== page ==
Beyond the Little Red Book
Laurence, Patricia, The Nation
Wang Anyi, one of China's leading novelists, best captures the swift evolution of Chinese fiction since the death of Mao in 1976. In a dialogue in her 1985 novel Baotown, a grandfather, Bao Yanrong, in dialogue with his grandson, Bao Renwen (they're both from the same town, Bao, and so have the same surname, which appears first in Chinese names), observes:
"Son, you're putting so much time into this...what are you really after?" Bao Yanrong was genuinely puzzled.
"I want to write a novel," Bao Renwen answered.
"That is, to write a book."
"Government ask you to write it?"
"Commune ask you to write it?"
"Then who are you writing it for?"
This question of audience amounts to asking the purpose of literature. Posed and answered more or less routinely in the West, in China, twenty-four years after the demise of Mao's Cultural Revolution, the question is newly minted. As China moves toward the development of a free-market economy and entrance into free-trade agreements (while shops in Shanghai and Beijing expand with consumer goods and cities grow dense with skyscrapers), people are encouraged to think more about the individual than the communal. The question emerges, What do these economic and cultural shifts mean for literature?
In China, more than any other nation, except perhaps Russia, politics and literature are inextricably intertwined. Mao Zedong, in constructing a "revolutionary" literary history for China in his 1942 Talks at Yan'an Conference on Literature and Art, also brought the analysis of audience to the forefront of literary discussion in raising the question of "for whom we are writing." He regarded all other literary and political questions as dependent upon this one. Viewing writers as "heroes without a battlefield, remote [from the people] and uncomprehending," he urged them to get to know the workers and to develop a wider audience for their work. Overtly rejecting Western literary influences in favor of the development of a national literature written for the masses, he announced that literature would serve the workers, the peasants and the soldiers. "Literature and art," he said, "are subordinate to politics."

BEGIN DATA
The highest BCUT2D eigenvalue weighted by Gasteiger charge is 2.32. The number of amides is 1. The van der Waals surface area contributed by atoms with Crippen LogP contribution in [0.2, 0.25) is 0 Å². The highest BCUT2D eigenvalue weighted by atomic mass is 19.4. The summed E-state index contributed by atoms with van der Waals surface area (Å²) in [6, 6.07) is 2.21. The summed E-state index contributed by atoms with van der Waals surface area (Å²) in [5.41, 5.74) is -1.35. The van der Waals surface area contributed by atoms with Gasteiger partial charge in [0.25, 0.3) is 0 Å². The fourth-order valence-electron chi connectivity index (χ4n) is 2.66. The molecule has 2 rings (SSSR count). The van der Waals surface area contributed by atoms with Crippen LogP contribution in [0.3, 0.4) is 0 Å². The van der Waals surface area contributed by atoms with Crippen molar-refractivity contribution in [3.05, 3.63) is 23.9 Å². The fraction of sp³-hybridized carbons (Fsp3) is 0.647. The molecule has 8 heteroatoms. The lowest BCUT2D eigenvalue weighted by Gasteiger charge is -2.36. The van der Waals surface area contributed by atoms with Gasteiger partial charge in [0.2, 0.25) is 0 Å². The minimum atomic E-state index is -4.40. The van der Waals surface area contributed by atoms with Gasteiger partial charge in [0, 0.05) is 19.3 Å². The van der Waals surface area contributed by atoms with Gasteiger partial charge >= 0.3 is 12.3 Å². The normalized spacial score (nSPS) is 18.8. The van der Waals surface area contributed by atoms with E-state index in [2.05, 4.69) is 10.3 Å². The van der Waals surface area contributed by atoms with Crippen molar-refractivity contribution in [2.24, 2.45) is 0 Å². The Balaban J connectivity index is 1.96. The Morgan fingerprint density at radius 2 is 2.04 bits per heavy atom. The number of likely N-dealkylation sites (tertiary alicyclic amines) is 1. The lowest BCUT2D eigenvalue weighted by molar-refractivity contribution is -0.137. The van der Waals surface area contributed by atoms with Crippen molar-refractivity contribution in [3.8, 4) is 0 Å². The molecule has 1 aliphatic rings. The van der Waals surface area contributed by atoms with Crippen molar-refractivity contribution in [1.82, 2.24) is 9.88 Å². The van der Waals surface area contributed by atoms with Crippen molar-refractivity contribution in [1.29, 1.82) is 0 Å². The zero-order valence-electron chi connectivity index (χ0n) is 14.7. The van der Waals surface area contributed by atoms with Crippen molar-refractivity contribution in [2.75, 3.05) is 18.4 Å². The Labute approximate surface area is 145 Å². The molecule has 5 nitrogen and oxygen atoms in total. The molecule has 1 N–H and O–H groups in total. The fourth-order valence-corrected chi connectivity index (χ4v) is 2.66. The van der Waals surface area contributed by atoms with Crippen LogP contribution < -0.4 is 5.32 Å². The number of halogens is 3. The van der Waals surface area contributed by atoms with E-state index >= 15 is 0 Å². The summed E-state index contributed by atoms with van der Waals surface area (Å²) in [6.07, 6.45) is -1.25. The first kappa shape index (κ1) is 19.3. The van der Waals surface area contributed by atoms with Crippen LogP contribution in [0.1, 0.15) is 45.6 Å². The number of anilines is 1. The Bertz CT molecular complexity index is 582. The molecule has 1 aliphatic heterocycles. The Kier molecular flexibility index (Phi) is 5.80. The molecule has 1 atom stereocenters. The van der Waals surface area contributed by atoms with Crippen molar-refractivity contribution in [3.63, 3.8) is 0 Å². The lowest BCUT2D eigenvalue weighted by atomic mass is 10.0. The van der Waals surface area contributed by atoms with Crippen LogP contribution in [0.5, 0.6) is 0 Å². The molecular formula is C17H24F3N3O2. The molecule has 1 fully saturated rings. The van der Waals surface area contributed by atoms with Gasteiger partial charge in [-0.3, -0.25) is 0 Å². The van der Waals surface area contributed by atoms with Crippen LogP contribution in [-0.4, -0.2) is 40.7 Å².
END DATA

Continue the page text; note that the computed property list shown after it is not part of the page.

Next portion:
After Mao and the Chinese Communist Party took power in 1949, many writers suffered a literary death. Shen Congwen, the gifted short-story writer, stopped writing--turning from novel-writing to a study of Chinese costumes--speculating that the new government would not extend freedom of speech to writers like himself. Similarly, Ding Ling (1904-86), one of China's leading women writers of the May 4 generation, was silent during this period, spending time in prison for her "rightist" politics. Those who continued to write were, predictably, expected to follow a Socialist Realist formula, perhaps best expressed by a Beijing poet:
Pang tzu noodles Line by line Stuffed into his mouth.
After Deng Xiaoping's 1979 reforms, the stance toward writers and literature changed. Deng announced that literature would not simply serve politics, as it had for the previous thirty years under Mao's Socialist Realist literary platform. That thirty-year period, which I call "interrupted Modernism," not only arrested a developing Modernist fiction in China (Shen Congwen, Lao She, Mao Dun, Ding Ling, Ling Shuhua) but also deprived Chinese writers of contact with Modernist literature: William Faulkner, James Joyce, Virginia Woolf, Marcel Proust, Thomas Mann, Jorge Luis Borges. There was virtually no contact with Western literature, as translations of Western works were not encouraged or even allowed. Jeff Kinkley, an Asia specialist, observes that during this time Chinese literature developed more or less in a desert and that consequently, the Socialist Realist literature that emerged was naive. But publishing practice and public rhetoric concerning literature did generally begin to change with Deng's reforms, though there was slippage in the 1983-84 campaigns against "spiritual pollution" in literature, i. …